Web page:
For more information about KASP configuration see dnssec-policy.

The Advanced Discussions section in the DNSSEC Guide discusses the various policy settings and may be useful for determining values for specific needs. Key Rollover

When using a dnssec-policy, a key lifetime can be set to trigger key rollovers. ZSK rollovers are fully automatic, but for KSK and CSK rollovers a DS record needs to be submitted to the parent. See Secure Delegation for possible ways to do so.

Once the DS is in the parent (and the DS of the predecessor key is withdrawn), BIND needs to be told that this event has happened. This can be done automatically by configuring parental agents:

  zone "dnssec.example" {
      type primary;
      file "dnssec.example.db";
      dnssec-policy default;
      parental-agents {; };
      checkds explicit;

Here one server,, is configured for BIND to send DS queries to, to check the DS RRset for dnssec-example during key rollovers. This needs to be a trusted server, because BIND does not validate the response. The checkds option makes BIND use the explicitly configured parental agents, rather than looking them up by querying for the parent NS records.

If setting up a parental agent is undesirable, it is also possible to tell BIND that the DS is published in the parent with: rndc dnssec -checkds -key 12345 published dnssec.example.. and the DS for the predecessor key has been removed with: rndc dnssec -checkds -key 54321 withdrawn dnssec.example.. where 12345 and 54321 are the key tags of the successor and predecessor key, respectively.

To roll a key sooner than scheduled, or to roll a key that has an unlimited lifetime, use: rndc dnssec -rollover -key 12345 dnssec.example..

To revert a signed zone back to an insecure zone, change the zone configuration to use the built-in “insecure” policy. Detailed instructions are described in Reverting to Unsigned. Multi-Signer Model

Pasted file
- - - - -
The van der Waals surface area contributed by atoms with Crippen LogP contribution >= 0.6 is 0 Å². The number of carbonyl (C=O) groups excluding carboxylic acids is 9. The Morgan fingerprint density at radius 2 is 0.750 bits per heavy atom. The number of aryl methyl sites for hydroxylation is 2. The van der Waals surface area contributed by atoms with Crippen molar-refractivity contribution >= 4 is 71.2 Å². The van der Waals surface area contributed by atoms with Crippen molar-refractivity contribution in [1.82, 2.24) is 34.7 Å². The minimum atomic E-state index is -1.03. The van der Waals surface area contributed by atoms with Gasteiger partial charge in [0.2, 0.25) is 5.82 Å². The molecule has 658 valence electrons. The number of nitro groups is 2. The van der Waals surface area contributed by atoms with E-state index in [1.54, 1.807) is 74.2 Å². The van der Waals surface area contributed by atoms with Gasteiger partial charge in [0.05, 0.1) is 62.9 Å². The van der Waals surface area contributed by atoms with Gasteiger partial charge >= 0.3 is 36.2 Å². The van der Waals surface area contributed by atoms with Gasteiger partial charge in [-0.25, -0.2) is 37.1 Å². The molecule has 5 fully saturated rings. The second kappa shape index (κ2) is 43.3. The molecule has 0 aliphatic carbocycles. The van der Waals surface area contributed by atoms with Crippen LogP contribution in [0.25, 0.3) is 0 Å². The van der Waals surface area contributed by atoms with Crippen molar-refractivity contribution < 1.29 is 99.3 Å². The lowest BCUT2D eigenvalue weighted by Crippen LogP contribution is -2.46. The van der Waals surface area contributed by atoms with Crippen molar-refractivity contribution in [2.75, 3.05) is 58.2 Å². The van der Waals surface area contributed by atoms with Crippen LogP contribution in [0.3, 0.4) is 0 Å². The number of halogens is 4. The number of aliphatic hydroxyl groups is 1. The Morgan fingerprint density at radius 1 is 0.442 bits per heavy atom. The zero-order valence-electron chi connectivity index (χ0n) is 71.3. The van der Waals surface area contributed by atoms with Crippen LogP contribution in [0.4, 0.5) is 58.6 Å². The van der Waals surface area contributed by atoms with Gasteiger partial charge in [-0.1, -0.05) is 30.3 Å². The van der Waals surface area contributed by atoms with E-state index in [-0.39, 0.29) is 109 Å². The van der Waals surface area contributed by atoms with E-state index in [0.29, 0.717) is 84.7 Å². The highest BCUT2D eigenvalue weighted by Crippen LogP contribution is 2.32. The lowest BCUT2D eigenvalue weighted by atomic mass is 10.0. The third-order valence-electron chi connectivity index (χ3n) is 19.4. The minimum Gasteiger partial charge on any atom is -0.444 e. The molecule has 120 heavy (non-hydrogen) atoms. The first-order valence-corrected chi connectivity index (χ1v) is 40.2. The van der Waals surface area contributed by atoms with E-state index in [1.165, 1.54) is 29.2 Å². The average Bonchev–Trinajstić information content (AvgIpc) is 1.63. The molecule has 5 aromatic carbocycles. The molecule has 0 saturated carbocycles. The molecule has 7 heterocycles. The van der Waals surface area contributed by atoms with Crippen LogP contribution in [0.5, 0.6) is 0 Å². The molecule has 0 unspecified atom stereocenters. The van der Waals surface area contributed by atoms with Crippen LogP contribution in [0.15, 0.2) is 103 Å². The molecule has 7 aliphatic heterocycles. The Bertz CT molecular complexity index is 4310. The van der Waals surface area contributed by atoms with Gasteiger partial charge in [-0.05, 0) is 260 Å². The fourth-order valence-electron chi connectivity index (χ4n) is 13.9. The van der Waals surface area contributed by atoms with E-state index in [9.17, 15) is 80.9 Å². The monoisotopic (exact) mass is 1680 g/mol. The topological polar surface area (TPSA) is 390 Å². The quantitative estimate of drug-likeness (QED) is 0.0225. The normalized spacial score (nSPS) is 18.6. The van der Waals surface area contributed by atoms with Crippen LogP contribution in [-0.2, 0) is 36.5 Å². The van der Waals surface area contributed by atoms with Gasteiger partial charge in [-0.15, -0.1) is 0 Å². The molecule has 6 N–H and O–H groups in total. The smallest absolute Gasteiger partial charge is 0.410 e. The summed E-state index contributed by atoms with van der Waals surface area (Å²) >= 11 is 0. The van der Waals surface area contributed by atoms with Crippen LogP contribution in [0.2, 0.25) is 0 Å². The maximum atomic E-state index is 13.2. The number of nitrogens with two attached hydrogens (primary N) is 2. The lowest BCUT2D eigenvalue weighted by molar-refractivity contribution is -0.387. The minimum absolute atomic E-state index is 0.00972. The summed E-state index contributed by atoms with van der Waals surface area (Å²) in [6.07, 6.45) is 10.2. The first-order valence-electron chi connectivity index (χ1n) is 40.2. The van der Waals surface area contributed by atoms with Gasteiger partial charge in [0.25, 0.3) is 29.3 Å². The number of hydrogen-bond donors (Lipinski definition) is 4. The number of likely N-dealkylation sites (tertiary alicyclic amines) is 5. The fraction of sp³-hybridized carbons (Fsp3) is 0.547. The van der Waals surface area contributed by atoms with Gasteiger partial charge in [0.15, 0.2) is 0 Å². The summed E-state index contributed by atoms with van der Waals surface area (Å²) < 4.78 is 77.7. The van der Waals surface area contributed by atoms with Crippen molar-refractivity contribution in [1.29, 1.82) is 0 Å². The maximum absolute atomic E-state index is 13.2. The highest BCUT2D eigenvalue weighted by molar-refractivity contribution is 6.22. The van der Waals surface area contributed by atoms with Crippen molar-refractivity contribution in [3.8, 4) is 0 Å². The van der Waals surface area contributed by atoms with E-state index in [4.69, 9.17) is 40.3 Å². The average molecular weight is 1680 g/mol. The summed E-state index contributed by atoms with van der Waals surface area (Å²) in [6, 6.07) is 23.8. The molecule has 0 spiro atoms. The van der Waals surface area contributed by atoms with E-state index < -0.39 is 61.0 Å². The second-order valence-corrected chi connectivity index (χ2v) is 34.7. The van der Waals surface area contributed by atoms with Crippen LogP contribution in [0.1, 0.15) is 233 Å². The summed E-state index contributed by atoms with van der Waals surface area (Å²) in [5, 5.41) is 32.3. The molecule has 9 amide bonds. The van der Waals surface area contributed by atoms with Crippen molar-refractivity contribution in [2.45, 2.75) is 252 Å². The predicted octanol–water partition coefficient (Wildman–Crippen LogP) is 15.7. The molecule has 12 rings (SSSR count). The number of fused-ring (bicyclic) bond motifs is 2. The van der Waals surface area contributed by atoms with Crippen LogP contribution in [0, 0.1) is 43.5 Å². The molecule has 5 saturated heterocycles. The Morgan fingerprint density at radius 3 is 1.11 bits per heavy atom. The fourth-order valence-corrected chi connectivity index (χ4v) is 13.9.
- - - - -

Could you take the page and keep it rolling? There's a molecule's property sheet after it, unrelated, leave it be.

Dynamic zones provide the ability to sign a zone by multiple providers, meaning each provider signs and serves the same zone independently, as is described in RFC 8901. BIND 9 is able to support Model 2, where each provider has their own KSK and ZSK (or CSK). The keys from the other provider can be imported via Dynamic Update. For each active KSK there must be a corresponding DS record in the parent zone. Key rollovers require coordination in order to update the DS and DNSKEY RRset.

5.1.3. Manual Signing

There are several tools available to manually sign a zone.


Please note manual procedures are available mainly for backwards compatibility and should be used only by expert users with specific needs.

To set up a DNSSEC secure zone manually, a series of steps must be followed. Please see chapter Manual Signing in the DNSSEC Guide for more information.

5.1.4. Monitoring with Private Type Records

The state of the signing process is signaled by private type records (with a default type value of 65534). When signing is complete, those records with a non-zero initial octet have a non-zero value for the final octet.

If the first octet of a private type record is non-zero, the record indicates either that the zone needs to be signed with the key matching the record, or that all signatures that match the record should be removed. Here are the meanings of the different values of the first octet:

  • algorithm (octet 1)

  • key ID in network order (octet 2 and 3)

  • removal flag (octet 4)

  • complete flag (octet 5)

Only records flagged as “complete” can be removed via dynamic update; attempts to remove other private type records are silently ignored.

If the first octet is zero (this is a reserved algorithm number that should never appear in a DNSKEY record), the record indicates that changes to the NSEC3 chains are in progress. The rest of the record contains an NSEC3PARAM record, while the flag field tells what operation to perform based on the flag bits:





5.2. Secure Delegation

Once a zone is signed on the authoritative servers, the last remaining step is to establish chain of trust [1] between the parent zone (example.) and the local zone (dnssec.example.).

Generally the procedure is:

  • Wait for stale data to expire from caches. The amount of time required is equal to the maximum TTL value used in the zone before signing. This step ensures that unsigned data expire from caches and resolvers do not get confused by missing signatures.